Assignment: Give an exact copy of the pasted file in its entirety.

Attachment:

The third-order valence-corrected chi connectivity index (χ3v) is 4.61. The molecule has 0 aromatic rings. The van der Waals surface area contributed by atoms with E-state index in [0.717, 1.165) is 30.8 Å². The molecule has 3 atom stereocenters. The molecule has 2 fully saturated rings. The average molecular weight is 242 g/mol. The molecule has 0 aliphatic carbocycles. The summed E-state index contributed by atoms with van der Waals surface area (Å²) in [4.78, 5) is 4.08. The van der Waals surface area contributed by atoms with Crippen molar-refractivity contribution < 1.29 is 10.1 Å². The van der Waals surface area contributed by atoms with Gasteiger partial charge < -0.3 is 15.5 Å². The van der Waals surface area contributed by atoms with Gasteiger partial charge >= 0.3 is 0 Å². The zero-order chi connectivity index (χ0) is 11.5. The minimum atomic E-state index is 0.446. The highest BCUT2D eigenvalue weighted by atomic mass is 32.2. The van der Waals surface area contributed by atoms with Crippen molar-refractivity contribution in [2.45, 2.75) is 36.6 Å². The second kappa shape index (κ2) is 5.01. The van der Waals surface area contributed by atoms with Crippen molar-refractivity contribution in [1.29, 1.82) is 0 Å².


The third-order valence-corrected chi connectivity index (χ3v) is 4.61. The molecule has 0 aromatic rings. The van der Waals surface area contributed by atoms with E-state index in [0.717, 1.165) is 30.8 Å². The molecule has 3 atom stereocenters. The molecule has 2 fully saturated rings. The average molecular weight is 242 g/mol. The molecule has 0 aliphatic carbocycles. The summed E-state index contributed by atoms with van der Waals surface area (Å²) in [4.78, 5) is 4.08. The van der Waals surface area contributed by atoms with Crippen molar-refractivity contribution < 1.29 is 10.1 Å². The van der Waals surface area contributed by atoms with Gasteiger partial charge < -0.3 is 15.5 Å². The van der Waals surface area contributed by atoms with Gasteiger partial charge >= 0.3 is 0 Å². The zero-order chi connectivity index (χ0) is 11.5. The minimum atomic E-state index is 0.446. The highest BCUT2D eigenvalue weighted by atomic mass is 32.2. The van der Waals surface area contributed by atoms with Crippen molar-refractivity contribution in [2.45, 2.75) is 36.6 Å². The second kappa shape index (κ2) is 5.01. The van der Waals surface area contributed by atoms with Crippen molar-refractivity contribution in [1.29, 1.82) is 0 Å².